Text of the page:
What will the spending cuts mean for the rule of law and the administration of justice? We’ve had some insight into this in the past few weeks. With a further announcement due later this week on how 23% cuts to the £9.2 billion legal aid budget will be made, an altogether clearer picture can shortly be expected to emerge.
Limiting eligibility and the scope of funding for immigration cases?
Over the course of the weekend the Telegraph reported:
‘The Ministry of Justice is planning a series of unprecedented cuts to Legal Aid. These include eliminating it for whole areas of civil litigation such as divorce cases, medical malpractice, employment tribunals, personal injury tribunals and immigration appeals’
This was also reported in yesterday’s Financial Times which observes:
‘… a wide range of civil cases will no longer be eligible for legal aid: areas that will be affected include divorce and immigration appeals’
Additionally a number of articles today report that the qualification threshold for legal aid is due to be raised. Those with assets (now including the value of homes) of more than £1000.00 will no longer qualify for legal aid (limit is currently £3000), and the 20% of weekly income that those who successfully claim legal aid contribute, is to be increased to 30% .
Slashing funding to local authorities
Whilst everyone’s attention is focused on the MOJ budget, the implementation of real time reductions of 28% to local authority budgets over the next four years can also be expected to bite. Local authority funding continues to represent an important source of funding for law centres and other organisations who often provide both advice and representation both in immigration cases themselves and to immigrants and others on related areas of concern. In recent years law centres appear to have been dropping like flies with Gateshead, Liverpool 8, Leicester, Rotherham, Lewisham, Enfield, Small Heath and Huntingdon Law Centres all having been forced to close. South Manchester Law Centre – according to some sources the only source of legal advice and representation for immigrants/asylum seekers in South Manchester could emerge as the next casualty in the absence of a successful legal aid tender/alternative funding. With cuts on the horizon to front line services, the ring-fencing funding of local authority funding for law centres starts to look increasingly shaky.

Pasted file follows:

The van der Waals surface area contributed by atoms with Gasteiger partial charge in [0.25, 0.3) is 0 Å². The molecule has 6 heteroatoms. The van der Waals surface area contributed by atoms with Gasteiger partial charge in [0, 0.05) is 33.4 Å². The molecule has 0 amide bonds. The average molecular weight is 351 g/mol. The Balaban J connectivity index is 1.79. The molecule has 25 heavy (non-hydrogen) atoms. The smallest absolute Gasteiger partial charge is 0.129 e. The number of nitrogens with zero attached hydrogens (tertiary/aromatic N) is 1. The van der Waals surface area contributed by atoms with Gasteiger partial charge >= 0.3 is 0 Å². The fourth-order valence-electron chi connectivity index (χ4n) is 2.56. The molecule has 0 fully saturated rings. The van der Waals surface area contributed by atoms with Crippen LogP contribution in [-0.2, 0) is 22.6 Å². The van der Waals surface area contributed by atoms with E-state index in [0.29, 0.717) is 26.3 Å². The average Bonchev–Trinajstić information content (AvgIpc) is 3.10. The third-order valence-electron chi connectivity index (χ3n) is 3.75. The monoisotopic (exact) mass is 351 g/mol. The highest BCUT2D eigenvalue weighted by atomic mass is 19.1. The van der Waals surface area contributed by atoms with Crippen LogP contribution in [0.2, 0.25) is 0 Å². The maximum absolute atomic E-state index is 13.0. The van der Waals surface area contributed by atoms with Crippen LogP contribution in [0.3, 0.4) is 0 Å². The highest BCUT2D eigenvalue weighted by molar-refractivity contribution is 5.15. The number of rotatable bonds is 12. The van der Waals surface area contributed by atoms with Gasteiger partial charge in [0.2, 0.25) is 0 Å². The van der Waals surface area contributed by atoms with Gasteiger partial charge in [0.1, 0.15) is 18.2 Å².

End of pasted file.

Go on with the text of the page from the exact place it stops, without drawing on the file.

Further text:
Making appellants pay
The MOJ paper Introducing fee charges for appeals in the Immigration and Asylum Chambers of the First- Tier Tribunal and the Upper Tribunal adds another missing piece in the administration of justice jigsaw. The Paper notes that the MOJ proposes ‘initially’ to recover 25 % of the full costs of the immigration and asylum appeals system from users of the system (the intention seems to be that this will rise over time.) In summary the proposals are to charge fees for entry clearance/leave to enter/leave to remain appeals, and not to refund them in the event of a success or withdrawal.
The paper proposes various exemptions for fees charges including for asylum seekers in receipt of asylum support/ those in the Detained Fast Track and those in receipt of legal aid. The size of the beneficiaries in the latter category however very much depends on the shape of the legal aid funding regime- this is yet to crystalise. In any event, with research e.g. by the Devon Law Centre showing that legal aid is incorrectly refused in some four out of five cases this is hardly cause for celebration.
Merger of the Tribunals Service with Court Service/closure of Courts
The MOJ Business Plan 2011-2015 refers to the merger of the Tribunals Service and the Court Service, whilst also noting its intention to close underutilised Courts – the MOJ consulted on the closure of 54 county courts in total. It also well known from a MOJ memo some time ago that the MOJ is proposing to axe somewhere in the region of 14,000 jobs though quite what impact this will have in terms of accessing remedies in immigration cases as yet remains unclear.
If the noises the press are making, and the measures we’ve glimpsed are anything to go, we should expect the ‘right of access to courts’ enshrined in the ECHR to take nothing short of a right kicking.